Sirius tells Harry that Mrs. Black must've put a Permanent Sticking Charm on the back of her portrait, so they can’t take it down. He says that this was his parents' house. They enter the basement kitchen, which is gloomy and littered with chairs and empty wine bottles in the aftermath of the Order’s meeting. Mr. Weasley and Bill greet Harry as Bill rolls up parchment that seems to contain floor plans of a building. When she sees Harry looking, Mrs. Weasley snaps that they need to clean up immediately after meetings. Sirius introduces Harry to Mundungus, who begins to awkwardly apologize.
It's presented as a surprise that this is Sirius’s childhood home, since it seems like such a gloomy and even evil place. The floor plans are a motif that show up often in heist or action films, and used here, they likely signal to Harry that the Order is doing something exciting and meaningful with them. Mrs. Weasley's anger that Harry saw them suggests that she believes it's extremely important to censor what information Harry gets and keep him in the dark, likely believing it safer to do so.
Everyone but Sirius, Mundungus, and Harry help Mrs. Weasley prepare dinner. At the table, Sirius tells Harry that Harry's summer sounds delightful, as he's been stuck inside for the last month. Sirius sounds just as upset with Dumbledore as Harry is. He says that Snape keeps making snide comments about Sirius spending time safely at home, cleaning. Suddenly, Mrs. Weasley shrieks and Harry sees most of dinner, complete with a knife, flying toward the table. The knife lands right where Sirius's hand just was and Mrs. Weasley screams at Fred and George, who are responsible for this, while Harry and Sirius laugh.
Remember that Fred and George are now adults in Wizarding society, which is why they can Apparate and do magic like this outside of school. Just as with Tonks's admittance that she's not good at some things, the way the twins are seemingly struggling to ascertain how to appropriately behave as adults in the Wizarding world suggests that there's a learning curve as wizards come of age. The twins are also just characteristically reckless and willing to take risks for the sake of a joke.
Over dinner, Mrs. Weasley mentions to Sirius that there's a boggart trapped in the drawing room and doxies in the curtains, both of which she'd like to tackle tomorrow. Mr. Weasley, Bill, and Lupin discuss whether the goblins might join Voldemort. Mundungus, meanwhile, tells Fred, George, and Ron about selling someone their own stolen toads, which offends Mrs. Weasley. Sirius tells Harry that Mundungus is a useful person to have around, as he knows all the criminals and is loyal to Dumbledore.
The existence of the boggart shows the reader that what Harry's learning in school is actually useful for the real world (Harry's class learned to do away with boggarts in their third year). That lesson was a practical one, which suggests that there's value in actually practicing magic, something that will become important later.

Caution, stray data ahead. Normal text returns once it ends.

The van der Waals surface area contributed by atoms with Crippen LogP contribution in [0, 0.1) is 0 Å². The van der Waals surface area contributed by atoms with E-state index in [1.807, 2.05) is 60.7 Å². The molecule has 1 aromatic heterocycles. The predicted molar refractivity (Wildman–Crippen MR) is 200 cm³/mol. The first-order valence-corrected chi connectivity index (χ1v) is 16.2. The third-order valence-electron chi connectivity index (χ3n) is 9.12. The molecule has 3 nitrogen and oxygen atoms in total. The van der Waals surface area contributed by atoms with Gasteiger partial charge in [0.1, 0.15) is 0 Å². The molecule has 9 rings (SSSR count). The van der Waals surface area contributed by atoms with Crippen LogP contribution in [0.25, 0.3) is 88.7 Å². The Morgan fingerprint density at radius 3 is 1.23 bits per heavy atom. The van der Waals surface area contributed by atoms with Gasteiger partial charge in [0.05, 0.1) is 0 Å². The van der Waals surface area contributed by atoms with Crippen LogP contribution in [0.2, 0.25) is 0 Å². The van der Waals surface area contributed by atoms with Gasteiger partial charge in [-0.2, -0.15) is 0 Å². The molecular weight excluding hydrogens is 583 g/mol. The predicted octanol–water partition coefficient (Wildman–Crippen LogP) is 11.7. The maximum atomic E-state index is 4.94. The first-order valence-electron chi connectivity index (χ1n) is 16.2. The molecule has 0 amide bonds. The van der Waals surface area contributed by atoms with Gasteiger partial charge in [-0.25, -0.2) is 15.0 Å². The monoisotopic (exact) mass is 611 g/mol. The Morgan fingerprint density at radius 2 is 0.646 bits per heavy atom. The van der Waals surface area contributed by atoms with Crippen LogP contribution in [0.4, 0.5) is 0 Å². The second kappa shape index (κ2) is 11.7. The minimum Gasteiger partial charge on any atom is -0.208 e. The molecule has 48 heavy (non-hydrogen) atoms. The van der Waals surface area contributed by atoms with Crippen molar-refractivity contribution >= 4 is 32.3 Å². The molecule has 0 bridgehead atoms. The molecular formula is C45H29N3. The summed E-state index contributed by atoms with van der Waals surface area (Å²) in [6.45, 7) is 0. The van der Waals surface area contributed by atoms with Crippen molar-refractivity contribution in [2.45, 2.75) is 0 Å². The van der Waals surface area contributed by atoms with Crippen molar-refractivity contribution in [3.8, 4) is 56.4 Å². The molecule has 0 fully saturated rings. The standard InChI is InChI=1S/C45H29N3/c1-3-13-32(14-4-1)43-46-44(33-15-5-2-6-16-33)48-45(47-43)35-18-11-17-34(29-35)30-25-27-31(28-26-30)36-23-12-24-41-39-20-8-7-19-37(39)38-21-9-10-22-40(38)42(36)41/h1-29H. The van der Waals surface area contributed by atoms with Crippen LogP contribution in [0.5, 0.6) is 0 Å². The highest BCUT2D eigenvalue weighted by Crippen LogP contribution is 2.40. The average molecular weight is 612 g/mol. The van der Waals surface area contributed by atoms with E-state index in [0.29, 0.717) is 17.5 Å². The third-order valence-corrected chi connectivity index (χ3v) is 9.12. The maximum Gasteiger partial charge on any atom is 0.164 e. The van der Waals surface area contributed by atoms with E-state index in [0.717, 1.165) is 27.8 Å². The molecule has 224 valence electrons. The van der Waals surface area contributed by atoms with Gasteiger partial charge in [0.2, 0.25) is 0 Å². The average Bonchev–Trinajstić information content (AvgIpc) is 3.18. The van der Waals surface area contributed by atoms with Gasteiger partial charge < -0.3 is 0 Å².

After dessert, Mrs. Weasley tries to send everyone to bed, but Sirius suggests they speak to Harry and let him ask some questions. Sirius and Mrs. Weasley argue; Sirius believes Harry has a right to know things, but Mrs. Weasley thinks Harry is too young. She points out that Harry isn't James and tells Sirius that he can't treat Harry like James. Mr. Weasley and Lupin quietly suggest that they fill Harry in, if only so he doesn't get partial facts from others. Lupin says that Harry's old enough to decide if he wants to know or not. Harry feels bad for going against Mrs. Weasley, but he says he wants to know. Mrs. Weasley then tries to send everyone else to bed, but only successfully sends Ginny to bed.
Remember that James and Sirius were best friends in school. Mrs. Weasley's admonition then suggests that Harry and Sirius's relationship is (at least on Sirius's end) becoming more of one between peers than a guardian and a minor child. The series positions the friendships between Harry, Ron, and Hermione as more important than anything else, however, which suggests that the relationship between Sirius and Harry will now be equally important. At the same time, Mrs. Weasley clearly worries that Sirius is trying to relive his youth through Harry, subconsciously pretending that Harry really is James, Sirius’s brave and reckless best friend.
Sirius and Lupin explain that Voldemort is laying low and isn't killing people, and Harry managed to thwart Voldemort's first plans by immediately alerting Dumbledore of his return. The Order has mostly been trying to convince people that Voldemort is back, but they're struggling since Fudge refuses to believe the truth. Mr. Weasley explains that Fudge is afraid of Dumbledore because he believes that Dumbledore wants to be Minister of Magic, so he's trying to discredit Dumbledore and Harry. This makes laypeople easy targets for the Death Eaters, since nobody wants to believe Voldemort's back.
The way that Mr. Weasley connects a lack of information with vulnerability makes the case that holding information can mean power and safety. Fudge's choices here, and specifically his distrust of Dumbledore suggest that Harry can expect some changes at Hogwarts, especially given how much free rein Dumbledore has had thus far to conduct school business as he pleases.
Harry asks what else Voldemort is after, and Sirius cagily says that it's something Voldemort "can only get by stealth," like a weapon. Harry latches onto this and asks what the weapon is like, but Mrs. Weasley enters the kitchen and insists that this is enough. Lupin agrees with her and slowly, everyone stands up and heads upstairs.
Harry latches onto the word "weapon" and seems less interested in the grunt work of quietly spreading the word of Voldemort's return. This again shows that he expects the Order to be guarding something important and exciting.